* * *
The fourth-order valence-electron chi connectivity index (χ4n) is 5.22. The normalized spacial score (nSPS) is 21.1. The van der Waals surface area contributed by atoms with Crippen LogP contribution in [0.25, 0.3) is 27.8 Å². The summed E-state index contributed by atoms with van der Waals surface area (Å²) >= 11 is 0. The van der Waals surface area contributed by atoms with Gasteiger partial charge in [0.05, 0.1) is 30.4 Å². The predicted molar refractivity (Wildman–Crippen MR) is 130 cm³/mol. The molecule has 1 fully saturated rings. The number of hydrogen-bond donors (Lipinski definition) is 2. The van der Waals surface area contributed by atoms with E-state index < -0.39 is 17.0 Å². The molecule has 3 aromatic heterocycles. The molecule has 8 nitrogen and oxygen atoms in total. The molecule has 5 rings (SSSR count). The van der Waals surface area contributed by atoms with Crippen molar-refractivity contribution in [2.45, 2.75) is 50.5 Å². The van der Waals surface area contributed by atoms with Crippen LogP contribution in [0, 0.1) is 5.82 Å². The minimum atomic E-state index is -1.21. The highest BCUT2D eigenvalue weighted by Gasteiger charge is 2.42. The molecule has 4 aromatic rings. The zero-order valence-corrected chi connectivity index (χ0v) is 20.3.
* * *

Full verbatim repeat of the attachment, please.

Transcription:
The fourth-order valence-electron chi connectivity index (χ4n) is 5.22. The normalized spacial score (nSPS) is 21.1. The van der Waals surface area contributed by atoms with Crippen LogP contribution in [0.25, 0.3) is 27.8 Å². The summed E-state index contributed by atoms with van der Waals surface area (Å²) >= 11 is 0. The van der Waals surface area contributed by atoms with Gasteiger partial charge in [0.05, 0.1) is 30.4 Å². The predicted molar refractivity (Wildman–Crippen MR) is 130 cm³/mol. The molecule has 1 fully saturated rings. The number of hydrogen-bond donors (Lipinski definition) is 2. The van der Waals surface area contributed by atoms with E-state index < -0.39 is 17.0 Å². The molecule has 3 aromatic heterocycles. The molecule has 8 nitrogen and oxygen atoms in total. The molecule has 5 rings (SSSR count). The van der Waals surface area contributed by atoms with Crippen molar-refractivity contribution in [2.45, 2.75) is 50.5 Å². The van der Waals surface area contributed by atoms with Crippen LogP contribution in [0, 0.1) is 5.82 Å². The minimum atomic E-state index is -1.21. The highest BCUT2D eigenvalue weighted by Gasteiger charge is 2.42. The molecule has 4 aromatic rings. The zero-order valence-corrected chi connectivity index (χ0v) is 20.3.